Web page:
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Home Remembering Gordon Smith

Remembering Gordon Smith

by Meredith Areskoug
Gordon Smith (1919-2020), Winterscape, 1991, acrylic on canvas Audain Art Museum Collection. Gift of Michael Audain and Yoshiko Karasawa. Photo courtesy of Trevor Mills.

by Robin Laurence

Beloved Canadian artist, educator and philanthropist Gordon Appelbe Smith died in his West Vancouver home on January 18, 2020, one hundred years and seven months after his birth in East Brighton, England. Smith, who migrated to Canada with his family when he was a teenager, studied at the Winnipeg School of Art and settled in Vancouver in 1944. Along with colleagues such as Jack Shadbolt, Takao Tanabe and Don Jarvis, he came to prominence in the 1950s and ’60s as a leading proponent of the West Coast’s lyrical, landscape-based abstraction. During the last few decades of his career, his often brushy and expressive paintings swung between the representational and the abstract, from scenes of dense foliage, snow-laden trees or forest-girdled ponds to black-on-black works that grieved the losses of war.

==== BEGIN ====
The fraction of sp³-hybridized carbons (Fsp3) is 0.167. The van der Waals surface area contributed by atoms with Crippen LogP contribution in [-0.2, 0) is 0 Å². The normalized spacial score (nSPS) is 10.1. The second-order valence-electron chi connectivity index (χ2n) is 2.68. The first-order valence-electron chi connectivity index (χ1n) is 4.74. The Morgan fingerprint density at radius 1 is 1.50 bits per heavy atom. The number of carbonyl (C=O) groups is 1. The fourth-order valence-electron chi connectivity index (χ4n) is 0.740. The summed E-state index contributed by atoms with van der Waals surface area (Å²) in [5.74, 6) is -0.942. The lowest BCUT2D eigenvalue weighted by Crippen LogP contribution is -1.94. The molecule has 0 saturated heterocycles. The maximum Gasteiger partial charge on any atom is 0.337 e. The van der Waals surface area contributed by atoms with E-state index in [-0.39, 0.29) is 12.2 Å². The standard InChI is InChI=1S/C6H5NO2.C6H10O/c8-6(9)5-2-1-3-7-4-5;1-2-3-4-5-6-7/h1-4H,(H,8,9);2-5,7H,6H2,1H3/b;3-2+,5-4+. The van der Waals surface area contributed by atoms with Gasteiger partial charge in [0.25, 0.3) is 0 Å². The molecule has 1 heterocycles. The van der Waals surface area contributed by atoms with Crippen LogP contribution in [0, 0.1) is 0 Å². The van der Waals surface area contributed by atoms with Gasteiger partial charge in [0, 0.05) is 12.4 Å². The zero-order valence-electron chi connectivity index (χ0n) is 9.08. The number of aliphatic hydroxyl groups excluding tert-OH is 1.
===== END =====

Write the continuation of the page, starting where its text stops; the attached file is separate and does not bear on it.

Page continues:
Until recently, and despite declining health and difficulties walking, Smith painted every day, and a memorable late photograph depicts him working in his studio while sitting in a paint-splattered wheelchair. Much honoured with exhibitions and awards during his lifetime, he will be remembered not only as an artist of immense skill and integrity, but also as the most generous of souls, giving endlessly to friends, colleagues, charities and art institutions. He was especially supportive of young artists and art education.